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Representation Matters for More Than One Season: The Cancellation of Genera+ion

HBO Max recently announced that the show Genera+ion will not be renewed for a second season. While there are some episodes that were previously filmed that will still be released, fans (such as myself) are devastated that the show was canceled. The 16-episode-series had a diverse cast and characters that made people feel seen in the media. When the show was first released, many were excited to hear that it was made for Gen Z by Gen Z, since an 18-year-old named Zelda Barnz helped direct the show alongside one of her dads, Daniel Barnz. 

This show was important to so many communities of people, especially those in the queer community. It tells the story of many queer students, including a queer Hispanic woman with undocumented immigrant parents, a bisexual boy with religious and conservative parents, a gay Black student who expresses himself through his outfits and a queer girl dealing with the repercussions of her parent’s divorce. There are also several supporting queer characters including a trans aunt, a queer guidance counselor and several drag queens. One student even has two dads. 

This series was important because it showcased so much diversity and the actors who portrayed the characters were diverse themselves, ensuring they fully understood the stories they were telling. Queer representation in the media is extremely important; it normalizes being queer and makes life a bit easier for those who are coming to terms with their sexuality. Being a part of any minority group can feel isolating, but seeing characters on TV who have similar stories changes lives and contributes to a more inclusive and educated society. That’s why this cancellation hurt so many people who were finally able to see themselves on the screen.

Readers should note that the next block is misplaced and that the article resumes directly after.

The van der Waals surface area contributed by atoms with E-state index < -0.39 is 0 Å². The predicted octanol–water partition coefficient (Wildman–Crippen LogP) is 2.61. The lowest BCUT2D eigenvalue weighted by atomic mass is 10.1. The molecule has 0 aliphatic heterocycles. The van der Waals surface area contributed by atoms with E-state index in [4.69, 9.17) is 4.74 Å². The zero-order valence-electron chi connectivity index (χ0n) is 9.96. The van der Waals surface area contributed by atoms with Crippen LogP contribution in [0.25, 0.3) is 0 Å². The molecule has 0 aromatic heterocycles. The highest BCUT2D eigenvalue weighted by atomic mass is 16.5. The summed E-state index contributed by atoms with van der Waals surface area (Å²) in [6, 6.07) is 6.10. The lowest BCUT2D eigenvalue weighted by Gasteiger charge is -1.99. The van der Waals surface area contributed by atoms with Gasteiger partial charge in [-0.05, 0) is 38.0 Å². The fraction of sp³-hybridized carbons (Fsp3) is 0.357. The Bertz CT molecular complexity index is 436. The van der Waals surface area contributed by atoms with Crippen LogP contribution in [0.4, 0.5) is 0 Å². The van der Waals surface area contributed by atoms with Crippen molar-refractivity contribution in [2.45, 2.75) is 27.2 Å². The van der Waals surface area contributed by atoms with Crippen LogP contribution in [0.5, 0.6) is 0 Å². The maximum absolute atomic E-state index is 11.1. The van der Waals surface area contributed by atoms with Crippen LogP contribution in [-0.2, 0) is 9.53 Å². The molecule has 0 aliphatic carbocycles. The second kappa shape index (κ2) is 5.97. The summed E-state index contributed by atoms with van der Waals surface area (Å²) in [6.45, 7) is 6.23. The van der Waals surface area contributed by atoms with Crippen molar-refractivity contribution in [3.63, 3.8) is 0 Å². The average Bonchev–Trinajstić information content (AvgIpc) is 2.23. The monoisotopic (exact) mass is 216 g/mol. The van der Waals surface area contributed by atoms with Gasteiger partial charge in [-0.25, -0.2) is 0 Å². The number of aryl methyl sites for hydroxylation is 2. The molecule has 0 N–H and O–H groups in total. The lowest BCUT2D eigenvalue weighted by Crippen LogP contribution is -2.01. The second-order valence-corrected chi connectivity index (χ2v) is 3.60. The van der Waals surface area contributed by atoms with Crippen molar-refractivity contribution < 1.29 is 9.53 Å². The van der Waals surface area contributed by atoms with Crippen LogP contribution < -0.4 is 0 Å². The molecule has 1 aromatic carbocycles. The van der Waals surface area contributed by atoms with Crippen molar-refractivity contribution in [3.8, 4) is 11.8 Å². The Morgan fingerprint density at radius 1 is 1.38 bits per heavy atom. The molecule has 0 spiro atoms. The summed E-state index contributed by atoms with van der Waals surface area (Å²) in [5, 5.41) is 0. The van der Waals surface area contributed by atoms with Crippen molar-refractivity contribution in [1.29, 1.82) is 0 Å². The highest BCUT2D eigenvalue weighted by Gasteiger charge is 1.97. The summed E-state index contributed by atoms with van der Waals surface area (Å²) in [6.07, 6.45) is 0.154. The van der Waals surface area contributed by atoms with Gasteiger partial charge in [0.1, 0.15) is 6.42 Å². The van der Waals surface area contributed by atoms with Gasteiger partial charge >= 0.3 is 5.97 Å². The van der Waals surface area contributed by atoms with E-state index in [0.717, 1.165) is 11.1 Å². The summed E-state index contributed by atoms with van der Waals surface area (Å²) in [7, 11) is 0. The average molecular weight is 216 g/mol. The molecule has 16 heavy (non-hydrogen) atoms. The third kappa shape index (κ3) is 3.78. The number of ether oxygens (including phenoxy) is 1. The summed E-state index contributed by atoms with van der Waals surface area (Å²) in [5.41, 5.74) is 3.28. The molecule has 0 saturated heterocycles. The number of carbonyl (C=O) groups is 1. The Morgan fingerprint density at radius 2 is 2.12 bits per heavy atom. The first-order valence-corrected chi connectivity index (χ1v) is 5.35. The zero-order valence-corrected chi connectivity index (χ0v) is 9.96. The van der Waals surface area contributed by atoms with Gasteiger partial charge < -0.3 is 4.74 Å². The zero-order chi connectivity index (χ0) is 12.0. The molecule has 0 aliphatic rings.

Something I personally enjoyed a lot about Genera+ion was that these characters were clear about their identities and their stories, but their lives weren’t centered around those identities. Their identities were an important part of who they were, but they had deeply complex and layered stories beyond those identities. I also enjoyed that these characters didn’t follow the typical tropes that queer characters often fall into, like getting into queer relationships through cheating on their previous partner, falling in love with their bully, or the ever-so-popular “Gay Best Friend” trope. Those tropes are harmful and don’t express the queer experience in a valid way, they just contribute to harmful stereotypes that many people start to believe. Genera+ion didn’t have those tropes or stereotypes, it just showed queer Gen Z people as normal teenagers with average struggles. I can’t think of any queer TV shows that did it as well as Genera+ion did, except for shows such as The Society, and One Day at a Time which were also canceled too soon despite their huge following. Do you get why I’m so frustrated?

These deeply complex and layered characters were also played by queer people themselves, which is a very important step in the media. Hiring queer actors to portray queer characters not only makes the characters significantly more believable but also gives queer artists a platform. Fans can resonate with both the actor and the character, and the actors can act out stories that they’ve dealt with. A lot of the time, “queer icons” are not queer themselves — and while their contributions to queer culture are important, giving platforms to actual queer people is important as well, which makes it even sadder that this show had to come to an end so soon.

I might not ever get over the cancellation of Genera+ion, but I hope that in the future queer TV shows fall out of this pattern of being canceled way too soon. They’re important to spreading narratives that aren’t always shown and vital to educating and informing audiences. The diverse and complex issues that this show covered deserve to be shown in the media, and I hope that there are shows that fill this void for me in the future and break this cancellation curse! 

Alexandra is a sophomore at the University of Central Florida, studying print and digital journalism. She loves to be creative in any way, shape, or form and is currently training to be a makeup artist! When she's not in class or writing, she's either at Disney or creating something new.
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